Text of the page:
First stop to the training of Ukrainian pilots in the use of F-16s. This time it is not weather conditions or a lack of political will that is stopping the training, but poor language skills. “The poor level of English among Ukrainian pilots has proved to be a problem for them to start training on F-16 fighter jets, with the result that language courses will start before the training programme,” the Politico newspaper reported, citing sources in the US authorities. The start date of the training itself remains unknown, as the White House has not received an official proposal for pilot training from the European allies.
In the meantime, it is learnt from the front line that the current state of the Kakhovka reservoir and the former hydroelectric power plant, despite the flooding of the Dnepr, the subsequent severe subsidence, will not permit a Ukrainian counter-offensive. According to Ukrainian military sources, the water level severely limits the possibility of conducting a large-scale landing operation, which is increasingly being talked about in Kiev against the backdrop of the failure of Zaporozhzhia. Thus, the tactic of attacks by a handful of people with the attempt to somehow break through the Russian defence lines will continue.
According to The New York Times: ‘For military analysts, Ukrainian attacks on Russia count for more than mere acts of retaliation. These attacks play an important role in Kiev’s broader strategy to weaken Moscow’s ability to conduct NMD. They may force Russian military planners to make difficult decisions about resource allocation and exacerbate divisions within the Russian command.”
The NYT writes that according to retired General Frederick Benjamin ‘Ben’ Hodges III, who served as commander-in-chief of the US Army in Europe, “the Russians’ main advantage lies in their numbers, particularly infantry and artillery. To neutralise this advantage, it is imperative to disable their headquarters and logistics’.
Hodges says: “Ukrainian attacks against Russian territory create problems for the Russian high command, as they increase uncertainty about where Ukraine might strike next. Kiev is carrying out strategic attacks on both military installations and symbolic structures of great importance to the Kremlin. For example, drones have attacked the Moscow City Complex, home to some of the tallest buildings in Europe. These iconic towers were once considered a symbol of Russia’s integration into the global economy, but have now become a reflection of the growing conflict between Moscow and the West’.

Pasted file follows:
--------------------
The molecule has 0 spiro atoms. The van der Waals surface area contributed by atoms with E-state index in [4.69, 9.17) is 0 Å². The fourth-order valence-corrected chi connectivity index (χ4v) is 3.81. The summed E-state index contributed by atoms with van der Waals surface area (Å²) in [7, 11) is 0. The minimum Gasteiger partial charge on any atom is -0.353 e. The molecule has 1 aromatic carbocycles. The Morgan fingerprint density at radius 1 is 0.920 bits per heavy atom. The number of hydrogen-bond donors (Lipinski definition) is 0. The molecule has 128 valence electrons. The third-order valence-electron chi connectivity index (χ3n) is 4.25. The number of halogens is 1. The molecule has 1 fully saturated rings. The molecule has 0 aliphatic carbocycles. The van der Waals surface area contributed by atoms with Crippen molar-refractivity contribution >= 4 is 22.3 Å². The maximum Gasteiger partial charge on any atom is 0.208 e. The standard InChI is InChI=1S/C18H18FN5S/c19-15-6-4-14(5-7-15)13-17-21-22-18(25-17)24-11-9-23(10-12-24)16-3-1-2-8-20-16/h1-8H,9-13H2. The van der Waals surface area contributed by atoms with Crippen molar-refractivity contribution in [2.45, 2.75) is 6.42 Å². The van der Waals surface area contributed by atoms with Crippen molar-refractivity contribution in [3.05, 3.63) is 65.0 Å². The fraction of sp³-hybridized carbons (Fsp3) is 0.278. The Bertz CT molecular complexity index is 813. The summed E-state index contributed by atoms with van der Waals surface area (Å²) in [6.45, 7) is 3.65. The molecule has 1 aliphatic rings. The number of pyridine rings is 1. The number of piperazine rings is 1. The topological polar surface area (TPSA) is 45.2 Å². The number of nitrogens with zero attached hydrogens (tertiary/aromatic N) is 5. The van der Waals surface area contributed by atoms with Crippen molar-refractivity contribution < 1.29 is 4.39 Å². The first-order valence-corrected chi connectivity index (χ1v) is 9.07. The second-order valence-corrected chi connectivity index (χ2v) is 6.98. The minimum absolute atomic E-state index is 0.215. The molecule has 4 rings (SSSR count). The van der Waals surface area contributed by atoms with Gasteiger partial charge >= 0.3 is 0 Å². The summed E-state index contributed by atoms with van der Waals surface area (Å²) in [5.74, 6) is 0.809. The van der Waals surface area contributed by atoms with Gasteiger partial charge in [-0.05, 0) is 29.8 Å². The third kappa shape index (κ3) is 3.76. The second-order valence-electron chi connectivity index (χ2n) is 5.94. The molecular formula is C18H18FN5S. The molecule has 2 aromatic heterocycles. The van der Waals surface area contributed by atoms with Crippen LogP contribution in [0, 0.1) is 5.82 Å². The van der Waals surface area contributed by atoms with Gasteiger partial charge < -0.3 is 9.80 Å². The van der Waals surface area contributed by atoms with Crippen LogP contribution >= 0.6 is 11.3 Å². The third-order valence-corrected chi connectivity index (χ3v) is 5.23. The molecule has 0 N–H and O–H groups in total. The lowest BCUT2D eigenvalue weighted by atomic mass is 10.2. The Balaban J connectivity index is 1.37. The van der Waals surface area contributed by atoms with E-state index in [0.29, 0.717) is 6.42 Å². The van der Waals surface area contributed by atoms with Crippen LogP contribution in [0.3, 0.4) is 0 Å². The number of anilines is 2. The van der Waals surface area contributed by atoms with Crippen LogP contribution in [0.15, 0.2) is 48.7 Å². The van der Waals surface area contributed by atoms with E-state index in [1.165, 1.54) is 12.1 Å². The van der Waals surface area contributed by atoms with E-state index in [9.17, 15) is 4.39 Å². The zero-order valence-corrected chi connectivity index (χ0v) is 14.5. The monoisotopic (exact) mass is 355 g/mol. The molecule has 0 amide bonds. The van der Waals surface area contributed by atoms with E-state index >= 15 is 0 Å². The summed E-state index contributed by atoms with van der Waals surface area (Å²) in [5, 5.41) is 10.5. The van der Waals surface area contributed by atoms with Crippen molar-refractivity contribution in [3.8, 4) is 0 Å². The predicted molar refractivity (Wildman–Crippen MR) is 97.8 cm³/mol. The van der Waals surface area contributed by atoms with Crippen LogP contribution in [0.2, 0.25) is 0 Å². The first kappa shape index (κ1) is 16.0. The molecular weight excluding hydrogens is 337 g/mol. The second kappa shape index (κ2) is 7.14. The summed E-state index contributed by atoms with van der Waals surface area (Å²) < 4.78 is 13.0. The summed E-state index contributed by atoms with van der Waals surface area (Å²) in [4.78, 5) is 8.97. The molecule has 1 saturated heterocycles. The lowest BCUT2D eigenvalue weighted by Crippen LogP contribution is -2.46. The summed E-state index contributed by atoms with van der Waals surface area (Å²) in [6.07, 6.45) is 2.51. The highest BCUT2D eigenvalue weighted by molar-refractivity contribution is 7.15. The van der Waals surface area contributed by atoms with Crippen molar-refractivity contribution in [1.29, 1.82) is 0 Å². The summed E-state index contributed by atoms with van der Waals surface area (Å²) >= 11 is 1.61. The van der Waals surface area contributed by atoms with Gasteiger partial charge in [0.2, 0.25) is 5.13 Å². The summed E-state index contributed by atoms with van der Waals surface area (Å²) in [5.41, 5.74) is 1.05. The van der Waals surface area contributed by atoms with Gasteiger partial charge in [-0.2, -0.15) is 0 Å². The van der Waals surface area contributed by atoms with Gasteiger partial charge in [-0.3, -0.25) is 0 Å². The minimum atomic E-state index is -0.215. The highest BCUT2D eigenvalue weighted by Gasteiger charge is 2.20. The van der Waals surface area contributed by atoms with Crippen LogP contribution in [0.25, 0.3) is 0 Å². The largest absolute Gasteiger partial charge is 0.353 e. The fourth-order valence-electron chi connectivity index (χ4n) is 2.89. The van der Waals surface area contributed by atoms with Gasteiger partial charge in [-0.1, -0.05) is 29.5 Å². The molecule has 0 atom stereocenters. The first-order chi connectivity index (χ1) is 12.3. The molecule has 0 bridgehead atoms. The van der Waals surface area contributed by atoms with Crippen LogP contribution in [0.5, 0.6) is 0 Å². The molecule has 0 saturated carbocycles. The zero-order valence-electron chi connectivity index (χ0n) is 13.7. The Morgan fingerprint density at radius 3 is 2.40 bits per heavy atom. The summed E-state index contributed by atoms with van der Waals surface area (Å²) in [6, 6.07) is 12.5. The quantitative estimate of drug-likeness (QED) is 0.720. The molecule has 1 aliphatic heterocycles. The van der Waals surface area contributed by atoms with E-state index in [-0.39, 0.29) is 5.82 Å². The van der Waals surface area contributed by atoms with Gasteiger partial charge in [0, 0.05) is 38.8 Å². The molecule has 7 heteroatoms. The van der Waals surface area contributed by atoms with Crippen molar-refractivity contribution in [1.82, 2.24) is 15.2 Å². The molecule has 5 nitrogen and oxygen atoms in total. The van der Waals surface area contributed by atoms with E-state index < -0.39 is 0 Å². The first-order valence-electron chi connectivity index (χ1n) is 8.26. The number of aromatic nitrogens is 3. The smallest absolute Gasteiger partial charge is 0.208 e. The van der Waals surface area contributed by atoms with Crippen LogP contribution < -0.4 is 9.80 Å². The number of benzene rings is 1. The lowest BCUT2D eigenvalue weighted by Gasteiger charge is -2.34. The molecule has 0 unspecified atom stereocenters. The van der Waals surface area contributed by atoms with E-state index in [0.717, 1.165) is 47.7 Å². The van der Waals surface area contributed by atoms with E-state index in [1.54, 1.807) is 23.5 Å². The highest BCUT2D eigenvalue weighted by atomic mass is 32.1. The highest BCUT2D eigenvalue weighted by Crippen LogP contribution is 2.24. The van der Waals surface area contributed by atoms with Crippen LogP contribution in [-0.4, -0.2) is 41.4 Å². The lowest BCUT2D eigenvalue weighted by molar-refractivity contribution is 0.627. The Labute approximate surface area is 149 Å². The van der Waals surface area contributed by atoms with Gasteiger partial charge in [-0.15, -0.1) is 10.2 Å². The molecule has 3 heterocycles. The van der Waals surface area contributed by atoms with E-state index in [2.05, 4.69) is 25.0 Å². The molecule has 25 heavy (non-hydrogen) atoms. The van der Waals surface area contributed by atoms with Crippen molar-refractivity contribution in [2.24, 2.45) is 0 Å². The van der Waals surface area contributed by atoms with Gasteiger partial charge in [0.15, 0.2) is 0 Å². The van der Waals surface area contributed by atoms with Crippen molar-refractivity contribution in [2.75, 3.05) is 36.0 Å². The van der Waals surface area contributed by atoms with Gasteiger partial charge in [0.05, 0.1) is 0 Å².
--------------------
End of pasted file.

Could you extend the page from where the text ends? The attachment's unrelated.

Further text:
Colonel Margo Grosberg, head of the Estonian Defence Forces’ intelligence centre, takes a different view. In an interview with the Estonian media she stated: “The Russian Federation will be able to continue the NWO at the same pace for a long time”.
According to Grosberg: ‘Russia will be able to attract an additional 190,000 people as part of the recruitment announced on 1 April in the armed forces. “The Russian leadership has set a goal of recruiting 400,000 people into the army, but even half of this number will be enough to make up for the losses incurred so far.”
According to the Estonian army, if the Russians manage to recruit around 190,000 people into the RF armed forces, then there will be no mobilisation and this number will allow the status quo to be maintained, as it has been throughout the year.